“The quarantine is definitely a challenge. It’s a mind game,” Mehl told the Post. “If I moved during a regular time, I would have tons of distractions and things that would make me feel welcome in a time where I am missing my family I just left.”
FOR GEORGE LOEWENSTEIN, the draw of aliyah is being closer to family, which he noted is particularly incentivizing during the pandemic.
Loewenstein is an 86-year-old Holocaust survivor. Born in Germany, he and his parents were among the roughly 700 families who found refuge in the Philippines under Japanese occupation. He came to the United States in 1946, and currently resides in West Palm Beach, FL, with his wife, Dorothy.
The couple is slated to make aliyah on December 22, joining their nine grandchildren and 34 great-grandchildren who already live in Israel.
“We want to be a part of their lives. We want to be at the brises [circumcision ceremonies] and bar mitzvahs and weddings. I’d like them to know me. I don’t think my great-grandchildren even know who I am,” he said.
Loewenstein noted that in Israel’s Holocaust Memorial Park, his footprints are engraved in a monument dedicated to World War II Philippine humanitarianism.
For years, his grandchildren have asked, “Grandpa, your footprints are here already, when is the rest of you coming?”
“Now it’s finally time,” Loewenstein said. “In Florida, we haven’t been social at all since the pandemic started. The only place we’ve gone is the grocery store. I’m a senior citizen and a diabetic so that’s already two strikes against me,” he continued.
“In Israel, I know we’ll have the support of family. They can go shopping for us and leave the food at the door. Here, we have no relatives. When you get to a certain age, you’d like to know you have some support from the younger generation. So there’s a lot of incentive to spend whatever years Hashem is going to give us in Israel.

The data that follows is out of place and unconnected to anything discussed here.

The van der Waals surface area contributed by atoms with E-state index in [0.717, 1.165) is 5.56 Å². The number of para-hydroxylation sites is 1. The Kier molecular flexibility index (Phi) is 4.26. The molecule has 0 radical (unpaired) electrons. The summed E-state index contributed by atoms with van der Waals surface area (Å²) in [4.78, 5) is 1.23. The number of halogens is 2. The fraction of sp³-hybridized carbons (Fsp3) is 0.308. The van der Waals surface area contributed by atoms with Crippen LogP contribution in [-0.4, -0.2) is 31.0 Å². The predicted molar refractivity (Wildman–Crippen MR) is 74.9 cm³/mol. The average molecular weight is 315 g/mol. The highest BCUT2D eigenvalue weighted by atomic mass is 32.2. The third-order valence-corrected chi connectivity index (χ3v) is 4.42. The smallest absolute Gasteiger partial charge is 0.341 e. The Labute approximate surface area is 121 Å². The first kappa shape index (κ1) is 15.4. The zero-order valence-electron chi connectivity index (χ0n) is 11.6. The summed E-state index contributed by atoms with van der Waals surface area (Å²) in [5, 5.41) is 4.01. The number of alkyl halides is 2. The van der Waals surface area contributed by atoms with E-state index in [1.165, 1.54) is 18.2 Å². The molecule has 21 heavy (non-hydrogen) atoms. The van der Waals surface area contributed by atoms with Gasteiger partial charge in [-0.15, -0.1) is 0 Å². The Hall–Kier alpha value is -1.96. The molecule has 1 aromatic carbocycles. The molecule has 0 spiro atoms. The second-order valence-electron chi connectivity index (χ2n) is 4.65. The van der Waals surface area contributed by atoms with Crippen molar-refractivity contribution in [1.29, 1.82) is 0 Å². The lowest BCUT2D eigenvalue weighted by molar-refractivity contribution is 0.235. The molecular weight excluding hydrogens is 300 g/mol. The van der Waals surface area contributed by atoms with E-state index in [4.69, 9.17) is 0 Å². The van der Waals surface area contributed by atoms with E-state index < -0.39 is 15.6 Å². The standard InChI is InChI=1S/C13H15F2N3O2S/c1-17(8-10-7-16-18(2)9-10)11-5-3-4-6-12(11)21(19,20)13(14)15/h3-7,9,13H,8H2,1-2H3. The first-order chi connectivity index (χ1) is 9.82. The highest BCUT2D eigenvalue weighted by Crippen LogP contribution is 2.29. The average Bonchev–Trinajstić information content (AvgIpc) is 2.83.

“I’d like to mesh into Israeli society. I know there are some Holocaust survivor groups there I plan to join,” he continued. “And I won’t have to drive 30 minutes anymore to the closest kosher restaurant.”
He also plans to take Hebrew classes.
“Language is going to be a problem. I am bilingual, I still speak fluent German. I took Japanese under the occupation. But at 86, it’s tough to learn a new language. I’m going to give it my best effort.”
Loewenstein began the application process in 2019. Would he have started it had he known coronavirus would interfere?
“I don’t know if I would have,” he said. “But I certainly started it a long time ago and I just continued.”
The pandemic has both validated the decision to make aliyah, and also added extra hurdles.
The Jewish Agency for Israel requires that immigrants to Israel provide numerous documents including birth certificates for parents or other supporting documents to prove they are, indeed, Jewish, and therefore have an automatic right to citizenship.
“My birth certificate is in Germany. I had to get a copy of it and have the German government attest that it was, in fact, valid,” Lowenstein said. He added that it was easier for his wife, who was born in New Jersey.
“With the virus, it all took more time than it would,” he continued. “We were dealing with Florida, New Jersey and Germany. People weren’t going to work. Government offices weren’t being staffed.”
The Loewensteins received their visas at the beginning of November. All that remains to do is pack.
“Things are moving rapidly now. It’s getting exciting. Just another few weeks to go,” he said. Mehl mentioned similar obstacles.
“When I started thinking about aliyah in early spring, and looking into what forms I needed, every office in New York was closed indefinitely,” she said. “I ended up having to mail every single document to each office and wait for it to come back before mailing it to the next office. I’ve heard from people who made aliyah in the past that their process was very different.”
In the end, Mehl’s plans were delayed by two months. “I wanted to come in September. No one would have been able to predict that was definitely not going to happen. But I wasn’t that far off,” she said.
“It all sounds super crazy,” Mehl continued. “Who wants to move to another country during a pandemic? But in my mind it just makes sense. The pandemic gave me the push to do it.”